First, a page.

Low-cost, sophisticated medical tourism grows

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Low-cost, sophisticated medical tourism grows


Mohamed Al Hadrami, an 11-year-old boy from the United Arab Emirates, receives hematopoietic stem cell transplantation at St. Mary’s Hospital in southern Seoul. The treatment costing more than 420 million won (376,740dollars) is expected to be the most spent by an overseas patient. Provided by St. Mary’s Hospital

Abu Dhabi-based luxury private plane operator Royal Jet touched down at Incheon International Airport last October, carrying Mohamed Al Hadrami, an 11-year-old boy from the United Arab Emirates, and his family.

The boy was visiting Korea to have hematopoietic stem cell transplantation at St. Mary’s Hospital in southern Seoul after being diagnosed with leukemia in July 2011.

The treatment has cost a whopping 420 million won ($376,740) so far and is estimated to reach 500 million won by the end of the treatment. This has become the highest amount spent by a single overseas patient in Korea.

Mohamed is part of a growing number of overseas patients who come to Korea for treatment after learning that the country has an ample number of medical specialists who are able to carry out sophisticated treatments for serious diseases like leukemia.

The number of foreigners who visited Korea for medical treatment constantly increased with the government’s efforts to boost “medical tourism” that were initiated in 2009.

Last year, 150,000 made their way to see Korean doctors, according to the Korea Health Industry Development Institute.

The latest figure represents a jump from 81,789 in 2010 and 122,297 in 2011.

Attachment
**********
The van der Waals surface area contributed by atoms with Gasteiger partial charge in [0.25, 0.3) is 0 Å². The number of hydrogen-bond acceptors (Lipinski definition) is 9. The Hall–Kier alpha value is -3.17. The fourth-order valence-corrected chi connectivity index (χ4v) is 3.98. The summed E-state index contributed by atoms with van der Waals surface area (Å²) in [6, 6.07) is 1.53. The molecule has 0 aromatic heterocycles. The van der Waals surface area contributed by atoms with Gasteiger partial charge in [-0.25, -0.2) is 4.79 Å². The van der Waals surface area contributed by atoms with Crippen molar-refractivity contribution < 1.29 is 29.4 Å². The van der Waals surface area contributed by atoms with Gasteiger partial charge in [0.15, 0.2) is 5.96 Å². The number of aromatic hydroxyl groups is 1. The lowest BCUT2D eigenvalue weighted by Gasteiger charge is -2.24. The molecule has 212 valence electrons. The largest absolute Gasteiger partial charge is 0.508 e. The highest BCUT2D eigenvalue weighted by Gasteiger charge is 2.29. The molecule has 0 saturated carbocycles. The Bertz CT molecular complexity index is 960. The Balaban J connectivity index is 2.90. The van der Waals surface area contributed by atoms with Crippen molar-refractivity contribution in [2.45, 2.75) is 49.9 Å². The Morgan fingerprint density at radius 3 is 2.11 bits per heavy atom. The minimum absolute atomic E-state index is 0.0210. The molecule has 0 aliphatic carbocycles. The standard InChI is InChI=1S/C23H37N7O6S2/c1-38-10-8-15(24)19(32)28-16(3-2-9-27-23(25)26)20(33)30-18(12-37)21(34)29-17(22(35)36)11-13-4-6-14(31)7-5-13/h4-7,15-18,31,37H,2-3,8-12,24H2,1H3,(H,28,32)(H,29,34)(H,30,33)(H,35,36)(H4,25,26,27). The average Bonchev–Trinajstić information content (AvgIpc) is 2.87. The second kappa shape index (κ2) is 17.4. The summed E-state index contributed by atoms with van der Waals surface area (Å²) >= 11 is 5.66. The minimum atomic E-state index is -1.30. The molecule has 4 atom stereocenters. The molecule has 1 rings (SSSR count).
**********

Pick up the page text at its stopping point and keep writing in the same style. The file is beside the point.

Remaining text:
The total amount spent on hospital bills by overseas patients stood at 54.7 billion won in 2009 but increased to more than 200 billion won last year.

His case also shows a promising future for the Korean medical field.

“We were amazed when we heard that the transplant procedure is under way” said Mohamed’s mother, adding that it was impossible to receive such a transplant surgery back in Abu Dhabi.

The doctors at Seoul’s hospital said that the disease had spread too far when they spotted a cancer cell in his blood last year. The cancer cells were undetectable in Mohamed’s body after the doctors performed cancer treatment for three months.

They then embarked on hematopoietic stem cell transplantation in January with stem cells provided by the National Marrow Donor Program in the United States.

Along with the expertise of Korean professionals, relatively low costs compared to the U.S. and Europe also contribute to luring in those outside of Korea.

“If Mohamed underwent the same surgery in the U.S. the cost might have been twice as much as it is here,” said Jung Nak-gyun, a doctor overseeing Mohamed’s medical operation as well as a pediatric leukemia specialist at St. Mary’s Hospital.

The hospital began offering Halal food for those coming from the Middle East and prayer goods for the Islamic faithful.

The Samsung Medical Center in southern Seoul is also following suit to better accommodate patients from other countries. It provides such diverse cuisine as Middle Eastern, Russian, Mongolian and Greek.

While the local hospitals look to appeal to foreign patients, some experts point out that there is still room for improvement.

The law currently bans insurance companies from attracting foreigners looking for medical treatment in Korea. The Ministry of Health and Welfare said that it will provide ways for local insurance companies to develop insurance products for foreigners as early as next year.

By Park Tae-kyun [ejpark@joongang.co.kr]

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